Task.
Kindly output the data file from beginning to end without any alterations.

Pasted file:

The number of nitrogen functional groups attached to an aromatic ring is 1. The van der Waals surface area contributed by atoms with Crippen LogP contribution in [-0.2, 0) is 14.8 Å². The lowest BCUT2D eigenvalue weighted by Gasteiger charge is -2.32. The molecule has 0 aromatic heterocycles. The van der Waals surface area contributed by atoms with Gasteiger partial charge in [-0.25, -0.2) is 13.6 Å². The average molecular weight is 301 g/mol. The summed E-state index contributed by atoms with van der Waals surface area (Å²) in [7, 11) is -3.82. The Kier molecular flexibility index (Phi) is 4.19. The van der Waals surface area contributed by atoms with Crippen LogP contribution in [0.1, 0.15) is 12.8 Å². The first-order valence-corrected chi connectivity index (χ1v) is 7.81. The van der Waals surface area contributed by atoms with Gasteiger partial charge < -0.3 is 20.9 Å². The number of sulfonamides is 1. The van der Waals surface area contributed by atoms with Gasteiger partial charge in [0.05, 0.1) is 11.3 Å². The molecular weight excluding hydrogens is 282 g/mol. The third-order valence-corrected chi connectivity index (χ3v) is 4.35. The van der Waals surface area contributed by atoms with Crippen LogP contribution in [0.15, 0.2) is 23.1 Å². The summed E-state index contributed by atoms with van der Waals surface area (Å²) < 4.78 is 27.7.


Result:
The number of nitrogen functional groups attached to an aromatic ring is 1. The van der Waals surface area contributed by atoms with Crippen LogP contribution in [-0.2, 0) is 14.8 Å². The lowest BCUT2D eigenvalue weighted by Gasteiger charge is -2.32. The molecule has 0 aromatic heterocycles. The van der Waals surface area contributed by atoms with Gasteiger partial charge in [-0.25, -0.2) is 13.6 Å². The average molecular weight is 301 g/mol. The summed E-state index contributed by atoms with van der Waals surface area (Å²) in [7, 11) is -3.82. The Kier molecular flexibility index (Phi) is 4.19. The van der Waals surface area contributed by atoms with Crippen LogP contribution in [0.1, 0.15) is 12.8 Å². The first-order valence-corrected chi connectivity index (χ1v) is 7.81. The van der Waals surface area contributed by atoms with Gasteiger partial charge < -0.3 is 20.9 Å². The number of sulfonamides is 1. The van der Waals surface area contributed by atoms with Gasteiger partial charge in [0.05, 0.1) is 11.3 Å². The molecular weight excluding hydrogens is 282 g/mol. The third-order valence-corrected chi connectivity index (χ3v) is 4.35. The van der Waals surface area contributed by atoms with Crippen LogP contribution in [0.15, 0.2) is 23.1 Å². The summed E-state index contributed by atoms with van der Waals surface area (Å²) < 4.78 is 27.7.